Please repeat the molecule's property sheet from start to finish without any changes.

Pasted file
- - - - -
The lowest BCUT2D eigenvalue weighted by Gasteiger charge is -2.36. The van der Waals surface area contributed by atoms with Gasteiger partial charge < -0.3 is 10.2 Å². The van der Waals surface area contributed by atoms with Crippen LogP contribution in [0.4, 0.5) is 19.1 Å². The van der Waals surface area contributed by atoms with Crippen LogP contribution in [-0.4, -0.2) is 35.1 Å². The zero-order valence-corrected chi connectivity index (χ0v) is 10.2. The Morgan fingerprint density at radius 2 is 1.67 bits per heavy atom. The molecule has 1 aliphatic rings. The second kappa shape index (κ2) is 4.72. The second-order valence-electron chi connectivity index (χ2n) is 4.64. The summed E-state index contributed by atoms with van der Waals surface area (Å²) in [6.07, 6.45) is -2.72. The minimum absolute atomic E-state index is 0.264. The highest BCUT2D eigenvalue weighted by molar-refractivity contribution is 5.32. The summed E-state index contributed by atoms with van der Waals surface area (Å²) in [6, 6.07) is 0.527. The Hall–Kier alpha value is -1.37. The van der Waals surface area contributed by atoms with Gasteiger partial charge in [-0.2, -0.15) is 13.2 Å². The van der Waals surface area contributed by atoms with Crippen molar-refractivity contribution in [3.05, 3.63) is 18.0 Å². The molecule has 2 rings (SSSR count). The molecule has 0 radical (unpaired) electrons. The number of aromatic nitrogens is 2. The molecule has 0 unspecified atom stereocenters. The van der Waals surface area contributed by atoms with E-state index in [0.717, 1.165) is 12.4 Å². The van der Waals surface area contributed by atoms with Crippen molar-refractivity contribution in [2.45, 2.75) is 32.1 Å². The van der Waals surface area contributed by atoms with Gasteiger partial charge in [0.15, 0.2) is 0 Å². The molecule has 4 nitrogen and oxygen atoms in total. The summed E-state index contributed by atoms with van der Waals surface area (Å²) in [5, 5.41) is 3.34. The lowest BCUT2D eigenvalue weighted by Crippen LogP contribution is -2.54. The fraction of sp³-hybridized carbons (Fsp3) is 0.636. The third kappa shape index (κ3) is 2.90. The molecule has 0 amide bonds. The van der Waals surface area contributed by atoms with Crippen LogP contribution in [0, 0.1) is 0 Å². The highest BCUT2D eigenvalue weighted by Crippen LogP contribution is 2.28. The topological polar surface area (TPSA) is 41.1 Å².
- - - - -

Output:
The lowest BCUT2D eigenvalue weighted by Gasteiger charge is -2.36. The van der Waals surface area contributed by atoms with Gasteiger partial charge < -0.3 is 10.2 Å². The van der Waals surface area contributed by atoms with Crippen LogP contribution in [0.4, 0.5) is 19.1 Å². The van der Waals surface area contributed by atoms with Crippen LogP contribution in [-0.4, -0.2) is 35.1 Å². The zero-order valence-corrected chi connectivity index (χ0v) is 10.2. The Morgan fingerprint density at radius 2 is 1.67 bits per heavy atom. The molecule has 1 aliphatic rings. The second kappa shape index (κ2) is 4.72. The second-order valence-electron chi connectivity index (χ2n) is 4.64. The summed E-state index contributed by atoms with van der Waals surface area (Å²) in [6.07, 6.45) is -2.72. The minimum absolute atomic E-state index is 0.264. The highest BCUT2D eigenvalue weighted by molar-refractivity contribution is 5.32. The summed E-state index contributed by atoms with van der Waals surface area (Å²) in [6, 6.07) is 0.527. The Hall–Kier alpha value is -1.37. The van der Waals surface area contributed by atoms with Gasteiger partial charge in [-0.2, -0.15) is 13.2 Å². The van der Waals surface area contributed by atoms with Crippen molar-refractivity contribution in [3.05, 3.63) is 18.0 Å². The molecule has 2 rings (SSSR count). The molecule has 0 radical (unpaired) electrons. The number of aromatic nitrogens is 2. The molecule has 0 unspecified atom stereocenters. The van der Waals surface area contributed by atoms with E-state index in [0.717, 1.165) is 12.4 Å². The van der Waals surface area contributed by atoms with Crippen molar-refractivity contribution in [2.45, 2.75) is 32.1 Å². The van der Waals surface area contributed by atoms with Gasteiger partial charge in [0.15, 0.2) is 0 Å². The molecule has 4 nitrogen and oxygen atoms in total. The summed E-state index contributed by atoms with van der Waals surface area (Å²) in [5, 5.41) is 3.34. The lowest BCUT2D eigenvalue weighted by Crippen LogP contribution is -2.54. The fraction of sp³-hybridized carbons (Fsp3) is 0.636. The third kappa shape index (κ3) is 2.90. The molecule has 0 amide bonds. The van der Waals surface area contributed by atoms with Crippen LogP contribution in [0, 0.1) is 0 Å². The highest BCUT2D eigenvalue weighted by Crippen LogP contribution is 2.28. The topological polar surface area (TPSA) is 41.1 Å².